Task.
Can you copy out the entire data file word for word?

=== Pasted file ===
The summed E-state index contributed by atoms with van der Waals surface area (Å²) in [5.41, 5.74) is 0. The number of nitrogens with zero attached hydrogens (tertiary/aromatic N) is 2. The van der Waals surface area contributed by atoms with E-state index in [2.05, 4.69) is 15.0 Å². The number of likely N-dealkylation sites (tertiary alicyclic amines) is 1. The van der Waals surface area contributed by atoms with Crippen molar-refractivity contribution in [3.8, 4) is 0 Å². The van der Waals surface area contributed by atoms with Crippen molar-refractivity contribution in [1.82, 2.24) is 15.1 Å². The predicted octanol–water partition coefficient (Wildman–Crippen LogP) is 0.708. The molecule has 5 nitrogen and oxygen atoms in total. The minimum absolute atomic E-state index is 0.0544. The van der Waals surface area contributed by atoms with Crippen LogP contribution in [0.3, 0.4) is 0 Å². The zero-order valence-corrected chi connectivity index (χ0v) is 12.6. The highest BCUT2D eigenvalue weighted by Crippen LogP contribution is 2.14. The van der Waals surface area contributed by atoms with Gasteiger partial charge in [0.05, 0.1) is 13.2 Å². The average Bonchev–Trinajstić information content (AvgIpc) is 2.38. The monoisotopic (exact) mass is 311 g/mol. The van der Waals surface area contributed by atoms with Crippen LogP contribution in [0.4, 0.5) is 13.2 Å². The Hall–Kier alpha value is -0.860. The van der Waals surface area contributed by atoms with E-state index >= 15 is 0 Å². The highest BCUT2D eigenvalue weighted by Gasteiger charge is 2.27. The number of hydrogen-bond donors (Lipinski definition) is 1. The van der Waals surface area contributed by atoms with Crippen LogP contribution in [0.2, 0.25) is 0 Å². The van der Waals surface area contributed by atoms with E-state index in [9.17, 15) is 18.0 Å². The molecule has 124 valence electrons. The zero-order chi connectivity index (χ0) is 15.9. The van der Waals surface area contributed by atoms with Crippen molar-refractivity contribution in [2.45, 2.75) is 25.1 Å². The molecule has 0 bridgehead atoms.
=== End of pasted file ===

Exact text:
The summed E-state index contributed by atoms with van der Waals surface area (Å²) in [5.41, 5.74) is 0. The number of nitrogens with zero attached hydrogens (tertiary/aromatic N) is 2. The van der Waals surface area contributed by atoms with E-state index in [2.05, 4.69) is 15.0 Å². The number of likely N-dealkylation sites (tertiary alicyclic amines) is 1. The van der Waals surface area contributed by atoms with Crippen molar-refractivity contribution in [3.8, 4) is 0 Å². The van der Waals surface area contributed by atoms with Crippen molar-refractivity contribution in [1.82, 2.24) is 15.1 Å². The predicted octanol–water partition coefficient (Wildman–Crippen LogP) is 0.708. The molecule has 5 nitrogen and oxygen atoms in total. The minimum absolute atomic E-state index is 0.0544. The van der Waals surface area contributed by atoms with Crippen LogP contribution in [0.3, 0.4) is 0 Å². The zero-order valence-corrected chi connectivity index (χ0v) is 12.6. The highest BCUT2D eigenvalue weighted by Crippen LogP contribution is 2.14. The van der Waals surface area contributed by atoms with Gasteiger partial charge in [0.05, 0.1) is 13.2 Å². The average Bonchev–Trinajstić information content (AvgIpc) is 2.38. The monoisotopic (exact) mass is 311 g/mol. The van der Waals surface area contributed by atoms with Crippen LogP contribution in [0.4, 0.5) is 13.2 Å². The Hall–Kier alpha value is -0.860. The van der Waals surface area contributed by atoms with E-state index >= 15 is 0 Å². The highest BCUT2D eigenvalue weighted by Gasteiger charge is 2.27. The number of hydrogen-bond donors (Lipinski definition) is 1. The van der Waals surface area contributed by atoms with Crippen LogP contribution in [0.2, 0.25) is 0 Å². The van der Waals surface area contributed by atoms with E-state index in [9.17, 15) is 18.0 Å². The molecule has 124 valence electrons. The zero-order chi connectivity index (χ0) is 15.9. The van der Waals surface area contributed by atoms with Crippen molar-refractivity contribution in [2.45, 2.75) is 25.1 Å². The molecule has 0 bridgehead atoms.